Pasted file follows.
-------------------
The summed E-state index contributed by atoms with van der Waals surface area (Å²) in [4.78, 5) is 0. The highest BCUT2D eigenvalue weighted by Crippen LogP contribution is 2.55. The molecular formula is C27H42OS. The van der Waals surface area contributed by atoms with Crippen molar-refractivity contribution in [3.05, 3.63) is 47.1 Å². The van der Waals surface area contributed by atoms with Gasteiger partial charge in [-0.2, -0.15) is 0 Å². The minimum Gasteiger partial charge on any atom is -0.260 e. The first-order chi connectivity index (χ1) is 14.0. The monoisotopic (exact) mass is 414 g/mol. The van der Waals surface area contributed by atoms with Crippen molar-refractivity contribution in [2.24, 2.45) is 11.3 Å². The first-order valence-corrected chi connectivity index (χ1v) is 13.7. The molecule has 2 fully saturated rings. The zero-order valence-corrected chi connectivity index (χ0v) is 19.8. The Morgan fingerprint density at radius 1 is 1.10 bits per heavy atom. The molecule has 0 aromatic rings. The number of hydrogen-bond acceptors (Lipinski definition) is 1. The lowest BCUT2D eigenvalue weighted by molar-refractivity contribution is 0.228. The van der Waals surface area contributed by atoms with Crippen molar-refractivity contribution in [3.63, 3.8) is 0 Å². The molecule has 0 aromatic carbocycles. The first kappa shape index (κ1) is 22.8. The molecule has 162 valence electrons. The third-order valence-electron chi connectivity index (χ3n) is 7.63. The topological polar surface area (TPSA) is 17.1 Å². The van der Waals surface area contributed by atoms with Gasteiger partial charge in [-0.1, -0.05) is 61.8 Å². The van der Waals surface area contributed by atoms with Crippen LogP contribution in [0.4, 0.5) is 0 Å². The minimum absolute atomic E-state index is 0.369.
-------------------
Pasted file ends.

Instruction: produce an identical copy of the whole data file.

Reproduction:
The summed E-state index contributed by atoms with van der Waals surface area (Å²) in [4.78, 5) is 0. The highest BCUT2D eigenvalue weighted by Crippen LogP contribution is 2.55. The molecular formula is C27H42OS. The van der Waals surface area contributed by atoms with Crippen molar-refractivity contribution in [3.05, 3.63) is 47.1 Å². The van der Waals surface area contributed by atoms with Gasteiger partial charge in [-0.2, -0.15) is 0 Å². The minimum Gasteiger partial charge on any atom is -0.260 e. The first-order chi connectivity index (χ1) is 14.0. The monoisotopic (exact) mass is 414 g/mol. The van der Waals surface area contributed by atoms with Crippen molar-refractivity contribution in [2.24, 2.45) is 11.3 Å². The first-order valence-corrected chi connectivity index (χ1v) is 13.7. The molecule has 2 fully saturated rings. The zero-order valence-corrected chi connectivity index (χ0v) is 19.8. The Morgan fingerprint density at radius 1 is 1.10 bits per heavy atom. The molecule has 0 aromatic rings. The number of hydrogen-bond acceptors (Lipinski definition) is 1. The lowest BCUT2D eigenvalue weighted by molar-refractivity contribution is 0.228. The van der Waals surface area contributed by atoms with Crippen molar-refractivity contribution in [3.63, 3.8) is 0 Å². The molecule has 0 aromatic carbocycles. The first kappa shape index (κ1) is 22.8. The molecule has 162 valence electrons. The third-order valence-electron chi connectivity index (χ3n) is 7.63. The topological polar surface area (TPSA) is 17.1 Å². The van der Waals surface area contributed by atoms with Gasteiger partial charge in [-0.1, -0.05) is 61.8 Å². The van der Waals surface area contributed by atoms with Crippen LogP contribution in [0.4, 0.5) is 0 Å². The minimum absolute atomic E-state index is 0.369.